Divorce, child custody and kids on social media

If you are a divorced or separated parent of a tween or teen who is trying to navigate the minefield of co-parenting with your ex, you may wind up adrift in the shoals. This is especially true when the split is fresh and feelings on all sides run high.

But you consider yourself to be a reasonable adult capable of making good parenting decisions when the kids are under your care. So, why are you and your co-parent at odds over the kids’ use of social media?

Who makes the rules about minors’ screen time?

Children from divorced homes learn quickly how to divide and conquer by pitting one parent against the other. But co-parents should realize that their strength lies in a united front. If you and your ex are poles apart on the issue of screen time for the children, that can be a problem.

One way to spare a lot of arguing is to default to the age requirements set by individual social media sites. It is unrealistic to think that you can keep kids off social media until they turn 18. But it is well within your parental rights to insist that they follow the rules at 8, 9, or 10.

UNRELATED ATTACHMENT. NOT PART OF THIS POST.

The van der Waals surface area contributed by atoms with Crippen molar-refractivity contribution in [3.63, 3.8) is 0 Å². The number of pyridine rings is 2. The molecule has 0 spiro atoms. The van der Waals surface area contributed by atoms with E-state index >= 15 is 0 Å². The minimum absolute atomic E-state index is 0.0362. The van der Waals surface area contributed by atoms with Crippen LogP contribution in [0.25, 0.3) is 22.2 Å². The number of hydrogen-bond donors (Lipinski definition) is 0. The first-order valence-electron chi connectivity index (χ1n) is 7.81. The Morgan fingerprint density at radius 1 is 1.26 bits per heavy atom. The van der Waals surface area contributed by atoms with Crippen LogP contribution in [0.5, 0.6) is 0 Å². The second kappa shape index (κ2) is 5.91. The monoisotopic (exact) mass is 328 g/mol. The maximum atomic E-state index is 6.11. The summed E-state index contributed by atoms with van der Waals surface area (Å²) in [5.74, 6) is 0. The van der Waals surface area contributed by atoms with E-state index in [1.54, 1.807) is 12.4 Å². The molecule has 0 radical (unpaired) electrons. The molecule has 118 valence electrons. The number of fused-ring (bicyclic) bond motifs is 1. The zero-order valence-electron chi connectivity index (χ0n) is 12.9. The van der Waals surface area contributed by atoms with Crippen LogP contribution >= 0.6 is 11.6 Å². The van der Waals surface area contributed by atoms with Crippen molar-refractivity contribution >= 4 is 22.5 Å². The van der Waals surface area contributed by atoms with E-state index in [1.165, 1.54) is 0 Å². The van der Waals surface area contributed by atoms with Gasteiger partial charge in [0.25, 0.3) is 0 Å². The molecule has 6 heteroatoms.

Who has the final say?

Your custody agreement is the roadmap that you and your co-parent will use to navigate these thorny matters. A solid custody agreement deals with the present status quo with the kids as well as considering their future interests. You absolutely can insert a social media clause for the kids and co-parents to follow.

If co-parents can’t agree on the age for the kids’ first online forays, mediation is always an option rather than litigation where a judge determines a family’s fate. If your custody agreement fails to address the question of kids and online screen time, you can always revisit the matter with a custody modification filed with the court.

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